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School 21 has the key to the door of learning

Sitting in a meeting room at School 21 in Stratford, I was completely captivated by the three light shades hanging above the large table. Transparent squares, decorated with rainbow bright patterns were attached by tiny screws to form an octagonal sphere which hung around a squirrel cage filament light bulb.  They wouldn’t have looked out of place in an interiors shop in hipster Shoreditch.

I mention these beautiful objects because they go some way to illustrating the philosophy of this state-funded school which opened just four years ago. Founded on the principle that education should engage the head, the heart and the hand, School 21 takes an holistic approach designed to equip young people with the skills they need for the 21st century and beyond.

Project based learning plays a critical role in engaging students, not only making academic teaching more meaningful, but leading to them creating and producing work which has a life, relevance and currency beyond the classroom. A Real World Learning Programme sits on the timetable alongside eight GCSEs – essentially the EBacc – placing year 10 students with employers working on projects which actually fulfil a business need.

At the curriculum’s core is ‘oracy’ – numeracy and literacy’s verbal sister - helping all students to express themselves fluently and grammatically and develop their speaking skills. By the age of three, children from privileged families will have heard 30 million more words than those from under-privileged backgrounds. Good grades might get you the interview, but the CBI ranks verbal skills at the top of the ‘skills wish list’. School 21 helps every child to find their voice; to be confident, articulate and have something interesting to say. It’s not hard to recognise the role of ‘oracy’ in driving social mobility and literally giving young people the self-assurance to speak out.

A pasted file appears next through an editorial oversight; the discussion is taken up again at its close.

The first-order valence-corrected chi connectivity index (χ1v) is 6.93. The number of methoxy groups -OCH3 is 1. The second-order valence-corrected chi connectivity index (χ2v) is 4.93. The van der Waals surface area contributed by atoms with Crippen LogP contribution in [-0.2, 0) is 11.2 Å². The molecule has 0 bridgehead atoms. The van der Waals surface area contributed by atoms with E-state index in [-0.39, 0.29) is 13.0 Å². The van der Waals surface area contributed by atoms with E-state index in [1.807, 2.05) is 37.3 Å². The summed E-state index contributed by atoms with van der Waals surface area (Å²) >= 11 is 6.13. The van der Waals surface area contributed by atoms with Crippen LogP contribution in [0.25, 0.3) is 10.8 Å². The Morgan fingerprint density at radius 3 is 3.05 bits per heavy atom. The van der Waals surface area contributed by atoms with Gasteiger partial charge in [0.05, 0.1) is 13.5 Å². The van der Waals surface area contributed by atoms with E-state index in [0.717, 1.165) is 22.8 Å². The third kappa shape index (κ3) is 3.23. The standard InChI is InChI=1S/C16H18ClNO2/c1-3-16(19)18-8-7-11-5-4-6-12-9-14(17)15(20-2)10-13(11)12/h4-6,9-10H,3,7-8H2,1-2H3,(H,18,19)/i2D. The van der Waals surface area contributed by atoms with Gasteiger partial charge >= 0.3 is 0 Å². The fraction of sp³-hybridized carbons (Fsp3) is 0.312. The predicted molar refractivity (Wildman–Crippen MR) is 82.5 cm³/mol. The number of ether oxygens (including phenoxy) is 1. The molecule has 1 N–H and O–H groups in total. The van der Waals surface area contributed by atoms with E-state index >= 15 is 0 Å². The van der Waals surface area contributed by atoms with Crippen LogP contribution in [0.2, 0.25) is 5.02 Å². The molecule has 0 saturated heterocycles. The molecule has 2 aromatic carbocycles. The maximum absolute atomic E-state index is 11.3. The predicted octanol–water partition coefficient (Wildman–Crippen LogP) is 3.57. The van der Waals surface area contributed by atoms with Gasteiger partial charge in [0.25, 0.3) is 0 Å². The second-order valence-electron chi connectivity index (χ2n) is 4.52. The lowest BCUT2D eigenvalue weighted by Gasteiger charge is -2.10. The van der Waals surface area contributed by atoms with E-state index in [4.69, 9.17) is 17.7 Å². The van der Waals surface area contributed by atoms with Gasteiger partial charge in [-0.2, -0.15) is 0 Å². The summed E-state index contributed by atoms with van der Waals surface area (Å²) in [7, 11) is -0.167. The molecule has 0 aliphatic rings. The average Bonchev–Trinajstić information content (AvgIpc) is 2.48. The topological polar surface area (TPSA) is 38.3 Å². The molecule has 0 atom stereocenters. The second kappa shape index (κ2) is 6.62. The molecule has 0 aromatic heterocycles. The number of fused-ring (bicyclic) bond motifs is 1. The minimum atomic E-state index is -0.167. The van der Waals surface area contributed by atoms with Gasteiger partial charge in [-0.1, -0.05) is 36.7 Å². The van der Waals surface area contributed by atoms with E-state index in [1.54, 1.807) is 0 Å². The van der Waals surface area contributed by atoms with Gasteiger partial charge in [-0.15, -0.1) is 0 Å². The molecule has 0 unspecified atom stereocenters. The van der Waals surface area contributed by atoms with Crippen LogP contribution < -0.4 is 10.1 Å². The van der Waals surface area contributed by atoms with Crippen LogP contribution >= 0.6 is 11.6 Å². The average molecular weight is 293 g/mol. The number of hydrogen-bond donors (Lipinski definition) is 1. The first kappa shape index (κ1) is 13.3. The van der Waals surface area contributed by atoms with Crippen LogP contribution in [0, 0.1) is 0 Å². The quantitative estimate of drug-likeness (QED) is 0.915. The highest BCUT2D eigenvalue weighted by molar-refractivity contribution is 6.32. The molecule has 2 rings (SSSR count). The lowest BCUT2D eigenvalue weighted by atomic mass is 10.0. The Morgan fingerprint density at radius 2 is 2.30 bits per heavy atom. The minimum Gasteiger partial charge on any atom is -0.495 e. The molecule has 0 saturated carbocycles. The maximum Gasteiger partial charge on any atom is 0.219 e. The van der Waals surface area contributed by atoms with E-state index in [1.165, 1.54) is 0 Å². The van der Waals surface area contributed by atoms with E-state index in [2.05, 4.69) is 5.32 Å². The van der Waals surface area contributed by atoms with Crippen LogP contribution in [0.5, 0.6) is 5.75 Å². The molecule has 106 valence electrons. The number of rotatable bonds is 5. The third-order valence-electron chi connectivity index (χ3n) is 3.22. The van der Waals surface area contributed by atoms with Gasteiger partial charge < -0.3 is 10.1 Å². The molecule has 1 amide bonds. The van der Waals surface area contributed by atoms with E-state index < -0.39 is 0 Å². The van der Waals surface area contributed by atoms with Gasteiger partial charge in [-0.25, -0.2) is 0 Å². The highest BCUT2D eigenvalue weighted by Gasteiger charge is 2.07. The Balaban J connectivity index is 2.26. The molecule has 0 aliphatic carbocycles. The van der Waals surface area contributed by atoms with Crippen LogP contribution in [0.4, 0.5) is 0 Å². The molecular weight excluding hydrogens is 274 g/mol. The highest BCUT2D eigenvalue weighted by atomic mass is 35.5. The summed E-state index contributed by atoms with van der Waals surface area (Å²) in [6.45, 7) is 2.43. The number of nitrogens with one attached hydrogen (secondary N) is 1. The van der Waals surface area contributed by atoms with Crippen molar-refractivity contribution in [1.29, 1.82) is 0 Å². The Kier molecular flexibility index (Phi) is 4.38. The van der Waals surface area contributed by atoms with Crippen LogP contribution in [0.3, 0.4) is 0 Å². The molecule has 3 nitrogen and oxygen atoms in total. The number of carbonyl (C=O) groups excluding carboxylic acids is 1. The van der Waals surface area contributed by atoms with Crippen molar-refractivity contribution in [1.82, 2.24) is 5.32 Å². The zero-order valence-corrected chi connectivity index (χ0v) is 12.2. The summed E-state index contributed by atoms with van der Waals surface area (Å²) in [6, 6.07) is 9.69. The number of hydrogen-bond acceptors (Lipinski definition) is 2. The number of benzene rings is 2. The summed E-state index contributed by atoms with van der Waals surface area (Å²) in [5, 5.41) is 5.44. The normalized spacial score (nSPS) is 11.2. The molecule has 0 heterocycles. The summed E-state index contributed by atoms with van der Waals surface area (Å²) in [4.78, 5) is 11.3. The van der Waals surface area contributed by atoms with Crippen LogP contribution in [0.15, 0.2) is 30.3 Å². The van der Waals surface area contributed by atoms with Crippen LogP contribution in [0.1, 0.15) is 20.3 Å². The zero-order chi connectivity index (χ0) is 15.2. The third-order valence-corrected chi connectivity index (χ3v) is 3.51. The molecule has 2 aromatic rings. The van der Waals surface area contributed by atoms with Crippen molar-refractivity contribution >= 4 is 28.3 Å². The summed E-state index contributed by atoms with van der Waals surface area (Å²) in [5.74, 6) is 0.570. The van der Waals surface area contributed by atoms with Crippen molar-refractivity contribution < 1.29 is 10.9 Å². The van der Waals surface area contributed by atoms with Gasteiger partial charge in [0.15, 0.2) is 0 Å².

Childhood mental health is an issue currently receiving a lot of media attention, but at this school, wellbeing is built into the curriculum. Timetabled coaching sessions provide a forum for discussion and creates a kind and supportive environment for students. Just as salient is the enthusiasm, commitment and happy disposition of the staff.

It’s very hard to visit School 21 and not come away feeling evangelical about the work they do. Headteacher and co-founder Oli de Botton says, ‘Everything you do has to build a legacy. Together we can ensure every child leaves with the power to change the world.’ Who could possibly argue with a mission like that?

Jayne Phenton visited School 21 with representatives of NE LEP, Excelsior College, Norham High School and Churchill Community College (pictured with School 21’s Partnership Development Lead, Kathryn Eastwood) as part of Edge’s Give Yourself the Edge programme, which aims to support schools in building employer engagement and skills development.